ads’ intents and obsolescence


Having spent the last week or so attending to less demanding electronic devices — the Xbox, the DS and the iPhone chief among them — I’m now hopelessly late with this post. But I still find the intersection of technology and advertising to be very interesting, and hope you’ll bear with me even if the holidays have played havoc with the bloggy news cycle.

As soon as I read myself described as “always-interesting” I had a feeling that Tim might not wholeheartedly agree with my predictions about the fate of the advertising industry. That’s perfectly understandable: I am, at heart, a crackpot — one who’s taken the institution of advertising as a personal affront since he was sixteen or so. I’ve mellowed a bit since then, but it’s fair to say that my perspective on the matter is abnormal. I still feel motivated to explain it, though, so let me take a crack at it.

Before that, there’s Jeff‘s in-comments query to respond to. I think that answering it may provide some useful context:

Could you maybe elaborate on your claim that “It’s easy to forget how quickly advertising has evolved…”, because I just don’t see it. TV ads today are pretty similar to TV ads 50 years ago, and print ads look a lot like they did 100 years ago. The technology has improved, but the fundamentals seem pretty similar. Aside from a few horrible attempts at viral advertising in recent years and college bowl sponsorship, what’s really changed?

I should clarify: the old forms aren’t wholly supplanted by the new. You’re less likely to see a 100-word black and white full-page testimonial for a product in Life magazine than in days past, of course. But in general the old techniques persist in one way or another: the billboard; the artless car commercial; the couple yammering on the radio about something or other. Variants of these have and seem likely to continue to remain with us.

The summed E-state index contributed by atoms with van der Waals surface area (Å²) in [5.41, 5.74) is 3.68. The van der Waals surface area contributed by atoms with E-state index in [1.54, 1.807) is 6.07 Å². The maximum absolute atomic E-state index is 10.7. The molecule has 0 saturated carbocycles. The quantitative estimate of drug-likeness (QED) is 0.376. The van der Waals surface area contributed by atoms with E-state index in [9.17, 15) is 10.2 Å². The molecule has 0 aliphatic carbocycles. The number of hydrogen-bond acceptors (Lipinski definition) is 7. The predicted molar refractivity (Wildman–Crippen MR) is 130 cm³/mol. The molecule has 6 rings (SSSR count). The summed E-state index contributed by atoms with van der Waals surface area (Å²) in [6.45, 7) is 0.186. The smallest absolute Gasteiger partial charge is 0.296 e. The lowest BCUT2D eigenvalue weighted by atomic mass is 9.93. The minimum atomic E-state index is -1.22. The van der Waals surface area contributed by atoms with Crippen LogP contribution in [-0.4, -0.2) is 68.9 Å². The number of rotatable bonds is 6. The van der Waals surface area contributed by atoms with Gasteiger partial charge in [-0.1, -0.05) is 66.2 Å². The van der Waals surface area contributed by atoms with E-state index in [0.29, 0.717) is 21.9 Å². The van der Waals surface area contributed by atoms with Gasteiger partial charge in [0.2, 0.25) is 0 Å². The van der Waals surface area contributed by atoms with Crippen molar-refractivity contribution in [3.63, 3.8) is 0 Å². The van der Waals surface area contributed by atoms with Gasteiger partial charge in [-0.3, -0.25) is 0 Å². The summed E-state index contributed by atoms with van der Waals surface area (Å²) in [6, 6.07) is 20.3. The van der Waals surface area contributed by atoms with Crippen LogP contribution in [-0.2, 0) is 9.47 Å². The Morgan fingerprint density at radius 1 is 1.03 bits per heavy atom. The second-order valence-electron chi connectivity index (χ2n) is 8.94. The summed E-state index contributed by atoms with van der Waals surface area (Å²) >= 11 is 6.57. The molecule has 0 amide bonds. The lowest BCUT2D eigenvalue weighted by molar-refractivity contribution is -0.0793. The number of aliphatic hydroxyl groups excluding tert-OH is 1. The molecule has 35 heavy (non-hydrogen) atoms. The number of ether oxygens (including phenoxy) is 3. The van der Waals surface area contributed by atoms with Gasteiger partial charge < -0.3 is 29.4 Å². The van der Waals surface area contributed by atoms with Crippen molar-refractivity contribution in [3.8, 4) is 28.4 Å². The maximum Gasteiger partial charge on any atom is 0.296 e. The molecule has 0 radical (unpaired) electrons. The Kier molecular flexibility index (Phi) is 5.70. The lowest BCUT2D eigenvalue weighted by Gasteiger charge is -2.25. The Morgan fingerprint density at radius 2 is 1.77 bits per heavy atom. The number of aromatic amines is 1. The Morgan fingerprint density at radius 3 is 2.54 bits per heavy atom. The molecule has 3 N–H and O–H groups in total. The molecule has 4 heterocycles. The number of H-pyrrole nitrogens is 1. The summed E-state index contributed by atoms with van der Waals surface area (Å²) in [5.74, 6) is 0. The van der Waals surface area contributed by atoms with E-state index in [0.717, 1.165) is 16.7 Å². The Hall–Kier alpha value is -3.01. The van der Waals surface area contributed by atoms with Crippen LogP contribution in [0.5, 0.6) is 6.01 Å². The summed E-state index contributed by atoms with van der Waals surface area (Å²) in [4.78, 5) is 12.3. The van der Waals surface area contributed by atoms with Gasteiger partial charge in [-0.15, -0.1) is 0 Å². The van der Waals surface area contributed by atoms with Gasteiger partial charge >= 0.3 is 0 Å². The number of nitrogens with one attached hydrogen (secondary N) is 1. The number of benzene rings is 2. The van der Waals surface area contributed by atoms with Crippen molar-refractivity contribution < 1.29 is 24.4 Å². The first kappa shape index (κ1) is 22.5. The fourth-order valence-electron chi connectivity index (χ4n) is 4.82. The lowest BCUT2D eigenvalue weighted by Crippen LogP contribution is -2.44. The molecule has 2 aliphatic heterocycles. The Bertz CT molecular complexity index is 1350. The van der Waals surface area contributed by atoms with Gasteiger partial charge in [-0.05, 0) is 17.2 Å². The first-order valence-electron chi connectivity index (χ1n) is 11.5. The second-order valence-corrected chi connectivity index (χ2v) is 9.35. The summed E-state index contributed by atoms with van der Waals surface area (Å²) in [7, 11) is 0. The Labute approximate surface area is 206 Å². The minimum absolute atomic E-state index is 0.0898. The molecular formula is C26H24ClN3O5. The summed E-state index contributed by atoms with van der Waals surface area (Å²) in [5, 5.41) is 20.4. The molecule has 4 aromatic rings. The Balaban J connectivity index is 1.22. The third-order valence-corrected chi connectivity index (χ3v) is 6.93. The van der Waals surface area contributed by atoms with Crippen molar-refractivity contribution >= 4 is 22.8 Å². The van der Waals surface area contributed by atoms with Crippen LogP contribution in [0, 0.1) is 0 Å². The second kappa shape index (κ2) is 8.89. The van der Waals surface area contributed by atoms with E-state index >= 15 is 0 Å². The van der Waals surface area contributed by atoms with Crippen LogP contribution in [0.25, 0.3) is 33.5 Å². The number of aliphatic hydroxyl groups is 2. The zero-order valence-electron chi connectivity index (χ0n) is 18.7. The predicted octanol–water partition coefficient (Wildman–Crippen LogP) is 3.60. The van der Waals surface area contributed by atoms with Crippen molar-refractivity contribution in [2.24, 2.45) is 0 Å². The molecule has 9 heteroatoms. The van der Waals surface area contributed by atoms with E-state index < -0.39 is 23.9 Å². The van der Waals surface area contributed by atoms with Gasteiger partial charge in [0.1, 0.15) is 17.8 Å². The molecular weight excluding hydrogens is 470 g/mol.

But novelty goes a long way toward making an impression, because it’s interesting and can conceal the mercenary underpinnings of the message. Jeff mentions viral marketing as a relatively recent innovation, and I think it’s a great example. There are plenty of others, though: product placement in sitcoms. Infomercials. Scientific papers paid for with industry grants. Some types of service journalism. Exclusivity agreements between college sports teams and apparel manufacturers. There have, and will continue to be, innovations in the field of product-selling, even if they aren’t always self-evident.

But novelty necessarily comes with an expiration date, so it’s an endless battle. We have continually-evolving defenses that let us tune these distractions out. A decade ago I might not have noticed the subtly-placed Aquafina bottle in the medical examiner’s office in The Spirit; now, trained by decades of carefully turned-toward-the-camera product labels on network sitcoms, I couldn’t help but see it. Although I’m sure that its presence still made some small, brand-reinforcing impression, it’s a minute one compared to the success that this technique must have first enjoyed. And, in this case, it was coupled with a healthy dose of resentment at Aquafina for its commercial intrusion into entertainment I’d already paid for.

I think advertising serves basically two functions, which I will, in a grossly unfair act of framing, refer to as its informative and manipulative aspects. First, there’s the informational side: educating consumers about products and services that they might be interested in purchasing, but about which they might remain ignorant if intervention isn’t pursued. That’s pretty straightforward, I think. Not every worthwhile commercial service is interesting enough to prompt unsubsidized media coverage, so informing interested parties of these services’ availability is a useful function that advertising can provide. A listing for a plumber in the yellow pages fits this description pretty well.

On the other hand, there are the manipulative aspects of advertising. These aren’t necessarily bad — they may compel behavior that’s desirable from one standpoint or another — but they’re essentially cynical attempts to affect consumers’ decisions on the basis of criteria other than the fundamental value of the good or service being purchased and its utility to the consumer (in the absence of the commercial message). Coca-cola’s Santa ads are a decent example: they really have nothing to do with the soda’s quality, and are therefore basically an attempt to distort the market for it by using unrelated appeals.